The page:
How To: Serve Dinner, The Italian Way

Living in Italy, well, turned me into a snob. I scoff at strawberries in the winter. I’ve sworn off frozen yogurt. I quickly avert my eyes from the wan, sickly, pale pink tomatoes in the grocery store. ‘These don’t exist in Italy!’ I explain to my friend, to my mother, to anyone unfortunate enough to go shopping with me. ‘It just seems so…wrong!”

Food in Italy is sacred – prepping it, cooking it, and, most importantly, eating it. A meal is a ceremony, a celebration, a time where not much else matters besides the plate in front of you and the people next to you. The way Italians eat, the way in which they stage a meal, is of utmost importance; no matter which region, no matter which starch or vegetable or meat or dessert, there is a set order to every Italian dinner. Antipasti. Primi. Secondi. Dolci. From the top of Alto Adige to the bottom lip of Sicily, these are the iron rules that drive Italian cuisine – and Italian eating.

So I propose to you: embrace that inner Italian snob that I know you must have in you. Insist on a good meal, a solid meal, a meal with friends or family or anyone you deem worthy. Cook up a storm, and sit down to a real meal: a meal the way Italians do it. And here’s how.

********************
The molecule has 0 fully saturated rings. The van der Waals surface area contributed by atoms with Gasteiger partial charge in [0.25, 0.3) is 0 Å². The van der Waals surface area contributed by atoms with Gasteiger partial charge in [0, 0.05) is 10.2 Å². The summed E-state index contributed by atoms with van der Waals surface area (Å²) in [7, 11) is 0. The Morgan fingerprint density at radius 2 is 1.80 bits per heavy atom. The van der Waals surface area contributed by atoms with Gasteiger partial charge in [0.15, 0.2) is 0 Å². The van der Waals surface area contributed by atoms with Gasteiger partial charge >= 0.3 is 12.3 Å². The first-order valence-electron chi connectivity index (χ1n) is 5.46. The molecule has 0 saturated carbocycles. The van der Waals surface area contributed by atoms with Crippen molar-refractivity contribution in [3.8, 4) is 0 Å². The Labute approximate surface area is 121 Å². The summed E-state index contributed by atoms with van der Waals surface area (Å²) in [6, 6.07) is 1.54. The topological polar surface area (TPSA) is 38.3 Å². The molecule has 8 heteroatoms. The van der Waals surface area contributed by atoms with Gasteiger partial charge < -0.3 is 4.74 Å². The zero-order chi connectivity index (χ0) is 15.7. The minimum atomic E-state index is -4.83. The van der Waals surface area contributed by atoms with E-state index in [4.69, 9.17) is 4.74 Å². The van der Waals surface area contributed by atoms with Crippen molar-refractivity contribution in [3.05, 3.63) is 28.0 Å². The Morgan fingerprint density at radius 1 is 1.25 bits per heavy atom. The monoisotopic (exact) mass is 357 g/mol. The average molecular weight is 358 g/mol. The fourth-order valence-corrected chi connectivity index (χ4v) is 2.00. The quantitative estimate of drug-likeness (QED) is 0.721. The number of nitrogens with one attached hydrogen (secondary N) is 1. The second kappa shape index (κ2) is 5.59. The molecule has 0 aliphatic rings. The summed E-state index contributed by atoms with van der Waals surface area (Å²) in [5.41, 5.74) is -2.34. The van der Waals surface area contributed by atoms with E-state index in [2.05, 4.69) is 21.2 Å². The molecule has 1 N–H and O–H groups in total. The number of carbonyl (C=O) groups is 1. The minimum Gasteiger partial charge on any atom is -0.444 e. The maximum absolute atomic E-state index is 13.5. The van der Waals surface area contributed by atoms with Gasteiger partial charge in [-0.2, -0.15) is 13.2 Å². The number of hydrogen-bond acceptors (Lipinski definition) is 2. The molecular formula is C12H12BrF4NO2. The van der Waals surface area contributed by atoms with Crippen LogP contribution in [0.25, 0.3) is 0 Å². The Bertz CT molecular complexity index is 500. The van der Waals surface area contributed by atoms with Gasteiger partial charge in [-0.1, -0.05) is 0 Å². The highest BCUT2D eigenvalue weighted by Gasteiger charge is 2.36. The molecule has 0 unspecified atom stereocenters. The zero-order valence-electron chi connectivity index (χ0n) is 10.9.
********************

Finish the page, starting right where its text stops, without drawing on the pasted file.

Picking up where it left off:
***The Plan***

Antipasti. This is the easy course: anything small and snackable. Set out some meats, cheeses, olives, nuts, or crostini, if you’re feeling fancy. Pour the prosecco, and watch your guests nibble happily.

Primi. The moment you’ve been waiting for: the pasta course. Something simple is best here: Genovese Pesto Pasta, perhaps, or Linguine Aglio e Olio con Acciuga. Make sure to keep the portions small – there’s still much more to come.

Secondi. Oh, yes: the meat course. To keep your stress-level as low as possible, make something here you can reheat when the time comes: Seared Chicken with Cherry Tomato Pan Sauce, or, if you have all day, Red Wine Braised Short Ribs.

Dolci. What’s the best way to finish up your Italian (or any) meal? Dessert, of course. Try this easy Fig and Walnut Cake (and make it the day before), or some Brutti Ma Buoni.

Brette Warshaw is a junior at the University of Pennsylvania, where she is a student of European history, creative writing, and jazz studies. She ate her way through Rome during the fall semester, leaving a wake of empty plates, flabbergasted waiters, and ripped skinny jeans behind her.Read more…

Originally posted on Thursday, January 19th, 2012

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